As our analyses have repeatedly shown, Gov. Brownback’s 2012 and 2013 tax cuts disproportionately benefited the wealthy, collectively cost the state more than $1 billion and actually raised taxes overall on average for the bottom 20 percent of Kansans.


Martin O'Malley's Record on Taxes is Progressive

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At a time when many governors stubbornly rejected new revenues despite their states’ weak fiscal positions, former Maryland Gov. Martin O’Malley’s was one of only a few governors who championed tax increases to preserve his state’s public investments even during the Great Recession.

Early in his term, O'Malley made a substantial revenue increase the centerpiece of his economic agenda. The most notable piece of this package was a progressive measure, the "millionaires tax," which temporarily created a slightly higher new tax bracket applicable solely to taxpayers with taxable income in excess of $1 million. This change raised millions in much-needed revenue from the very wealthiest Marylanders—a group that could clearly afford to pay more since, at that time (PDF), the top 1 percent of taxpayers in Maryland paid just 6.2 percent of their income in state and local taxes compared to an effective tax rate of almost 10 percent for the bottom 20 percent of earners.

Unfortunately, the millionaire's tax faced substantial opposition from anti-tax conservatives who claimed that the tax was driving wealthy individuals to leave the state. In reality, these claims turned out to be entirely fallacious and were driven in large part by the Wall Street Journal’s reckless misreading of data.

Additionally, the package contained other regressive revenue raisers, which were more of a mixed bag. For example, O'Malley approved increases to the regressive sales tax and cigarette tax. He also attempted to substantially expand the sale tax base through taxing services, a smart move in terms of policy, but one that turned out to be to politically toxic.

Each of these tax increases disproportionately affected low- and middle-income taxpayers. However, these increases were part of a broadly progressive package and were critical in maintaining public services that benefit all families in the state.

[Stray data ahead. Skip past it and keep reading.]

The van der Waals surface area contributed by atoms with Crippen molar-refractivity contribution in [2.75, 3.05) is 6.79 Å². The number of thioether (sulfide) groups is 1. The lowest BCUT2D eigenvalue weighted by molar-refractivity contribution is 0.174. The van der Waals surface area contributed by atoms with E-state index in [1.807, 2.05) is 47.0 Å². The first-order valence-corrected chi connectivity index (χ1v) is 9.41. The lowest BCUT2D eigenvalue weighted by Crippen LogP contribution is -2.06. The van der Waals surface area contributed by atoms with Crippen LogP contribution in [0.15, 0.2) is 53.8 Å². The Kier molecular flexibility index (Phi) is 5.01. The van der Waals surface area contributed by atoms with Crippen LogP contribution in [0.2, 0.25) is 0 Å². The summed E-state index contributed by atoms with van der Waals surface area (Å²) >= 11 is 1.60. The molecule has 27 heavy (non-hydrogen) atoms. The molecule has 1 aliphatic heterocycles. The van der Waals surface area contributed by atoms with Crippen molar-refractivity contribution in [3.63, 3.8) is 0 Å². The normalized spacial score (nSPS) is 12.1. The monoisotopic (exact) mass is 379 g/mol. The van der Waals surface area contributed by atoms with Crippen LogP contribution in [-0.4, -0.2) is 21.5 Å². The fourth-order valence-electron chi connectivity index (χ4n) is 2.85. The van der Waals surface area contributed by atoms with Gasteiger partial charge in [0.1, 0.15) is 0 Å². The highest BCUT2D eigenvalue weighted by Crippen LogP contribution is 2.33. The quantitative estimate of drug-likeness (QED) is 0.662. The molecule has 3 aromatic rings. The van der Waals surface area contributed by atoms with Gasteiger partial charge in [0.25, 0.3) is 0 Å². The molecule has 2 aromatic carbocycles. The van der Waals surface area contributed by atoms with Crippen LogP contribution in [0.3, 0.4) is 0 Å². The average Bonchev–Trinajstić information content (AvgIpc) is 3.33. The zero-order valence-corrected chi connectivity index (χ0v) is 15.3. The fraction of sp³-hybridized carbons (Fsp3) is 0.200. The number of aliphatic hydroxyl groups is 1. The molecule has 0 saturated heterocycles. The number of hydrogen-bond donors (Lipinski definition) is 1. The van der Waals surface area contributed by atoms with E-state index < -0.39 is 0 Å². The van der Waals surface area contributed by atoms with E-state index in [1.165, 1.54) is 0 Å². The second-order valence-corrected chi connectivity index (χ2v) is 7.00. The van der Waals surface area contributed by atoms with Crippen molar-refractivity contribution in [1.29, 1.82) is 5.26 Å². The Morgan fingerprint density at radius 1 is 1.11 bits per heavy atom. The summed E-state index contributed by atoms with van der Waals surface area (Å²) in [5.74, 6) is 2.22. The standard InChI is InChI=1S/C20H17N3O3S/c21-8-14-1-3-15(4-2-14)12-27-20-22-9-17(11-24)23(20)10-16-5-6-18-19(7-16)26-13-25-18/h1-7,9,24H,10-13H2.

Five years later, O'Malley moved to increase the sustainability and progressivity of the tax code by raising income tax rates and limiting tax exemptions for Marylanders earning more than $100,000. According to an analysis by the Institute on Taxation and Economic Policy (ITEP), these changes only affected 11 percent of Maryland taxpayers and a majority of it was borne by the wealthiest 1 percent of taxpayers in the state.

In terms of enhancing the sustainability of Maryland’s tax system, one of the best moves made by O'Malley was his push to reform Maryland's gasoline tax, which is the state's main funding source for transportation projects. Like most states throughout the country, Maryland had allowed inflation to gradually chip away at the value of the gas tax. If lawmakers failed to act, the tax was on its way to its lowest level (adjusted for inflation) in 91 years. Fortunately, O'Malley was able to usher through a reform that both raised the gas tax rate in the short term, and allows for further adjustments in the future to keep the rate in line with inflation and gas prices.

One of the more noteworthy ways that O'Malley improved his state’s tax system was with expansions of the state's Earned Income Tax Credit (EITC) in both 2007 and 2014. According to an ITEP analysis, the state's expanded EITC made the state's tax system significantly less regressive for low- and middle-income families.

O'Malley has yet to articulate a detailed vision on federal tax policy, but he recently laid out some broader progressive principles. In a recent speech at Harvard, O'Malley lambasted the failure of "supply-side economics" and called for an end to "tax policies that not only underinvest in our nation, but grossly and disproportionately benefit corporations and the ultra-wealthy."